If your doctor thinks you are depressed, he or she will ask
you questions about your health and feelings. This is called a
mental health assessment. Your doctor also may:
If you think you have depression,
read this information or
take this short quiz to check your symptoms.
How is depression treated in older adults?
younger adults, depression in older adults is treated with medicine,
counseling, therapy, or a combination. Treatment usually works, and treatment
for depression also may help other medical problems that older adults have.
Older adults may benefit from early, continuing, and long-term treatment.
Older adults may have special concerns when using medicine.
- Some of the medicines used for depression may
not be good choices because they may interact with medicine being taken for
other health problems.
- The side effects of medicines may be more
- Some antidepressants may take longer to start working in
older adults than they do in younger adults.
- Older adults may need
medicine for a longer amount of time than younger adults.
Many older adults don't take all the medicines they need for
depression. A caregiver or family member may need to help the person remember
to take the medicines.
Depression often occurs with
dementia, which is a loss of mental skills that
affects daily life. Medicines for depression may help older adults with
What can an older adult do about depression?
adults can be aware of how they are changing as they age and keep a healthy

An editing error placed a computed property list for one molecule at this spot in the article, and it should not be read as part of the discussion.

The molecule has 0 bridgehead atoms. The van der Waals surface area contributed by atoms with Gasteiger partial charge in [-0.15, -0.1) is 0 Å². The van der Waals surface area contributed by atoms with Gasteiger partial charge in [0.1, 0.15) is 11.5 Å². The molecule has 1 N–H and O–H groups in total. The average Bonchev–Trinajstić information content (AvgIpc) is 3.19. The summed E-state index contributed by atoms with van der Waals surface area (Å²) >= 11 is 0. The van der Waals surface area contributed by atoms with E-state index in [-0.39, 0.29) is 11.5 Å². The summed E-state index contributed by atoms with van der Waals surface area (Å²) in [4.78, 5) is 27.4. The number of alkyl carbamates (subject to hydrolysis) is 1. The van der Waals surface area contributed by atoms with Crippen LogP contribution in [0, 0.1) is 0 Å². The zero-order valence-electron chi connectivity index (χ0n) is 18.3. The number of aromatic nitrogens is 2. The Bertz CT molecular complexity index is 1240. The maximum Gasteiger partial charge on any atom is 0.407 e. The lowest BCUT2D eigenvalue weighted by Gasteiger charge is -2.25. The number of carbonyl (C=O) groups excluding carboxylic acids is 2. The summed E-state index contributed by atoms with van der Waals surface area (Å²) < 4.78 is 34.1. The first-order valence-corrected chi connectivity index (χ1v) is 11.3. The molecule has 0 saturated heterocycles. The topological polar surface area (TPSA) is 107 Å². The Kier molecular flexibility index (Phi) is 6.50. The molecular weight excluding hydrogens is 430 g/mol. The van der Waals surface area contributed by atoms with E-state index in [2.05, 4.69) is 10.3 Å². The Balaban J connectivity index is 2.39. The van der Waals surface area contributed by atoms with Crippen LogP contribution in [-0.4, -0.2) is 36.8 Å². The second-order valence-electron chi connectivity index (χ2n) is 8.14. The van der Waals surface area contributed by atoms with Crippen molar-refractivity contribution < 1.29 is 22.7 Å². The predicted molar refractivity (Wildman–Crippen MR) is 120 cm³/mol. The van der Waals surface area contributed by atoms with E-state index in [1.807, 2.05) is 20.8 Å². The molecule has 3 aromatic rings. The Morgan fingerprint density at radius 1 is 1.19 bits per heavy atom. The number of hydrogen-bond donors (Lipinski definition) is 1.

attitude. Remember that getting older is a natural part of life. If you take
good care of your body and learn positive ways to deal with stress, you can
slow down or even prevent problems that often come with getting older.
One of the best things you can do for your health and to prevent
depression is to be active. Several studies suggest that walking with others
and doing other forms of exercise reduce symptoms in older adults.1 It may help prevent depression and help prevent it from
coming back (relapse).2, 3
Your mental and emotional health also are important. Stay in
touch with friends, family, and the community. If you remain close to others,
you are more likely to feel better. Protect or improve your memory and mental
sharpness by keeping your brain active through learning, doing crossword
puzzles, or playing cards or strategy games.
Many people look
back at their lives as they get older. You may feel you have lived a meaningful
and good life. On the other hand, you may struggle with this and wonder if you
made the most out of your life.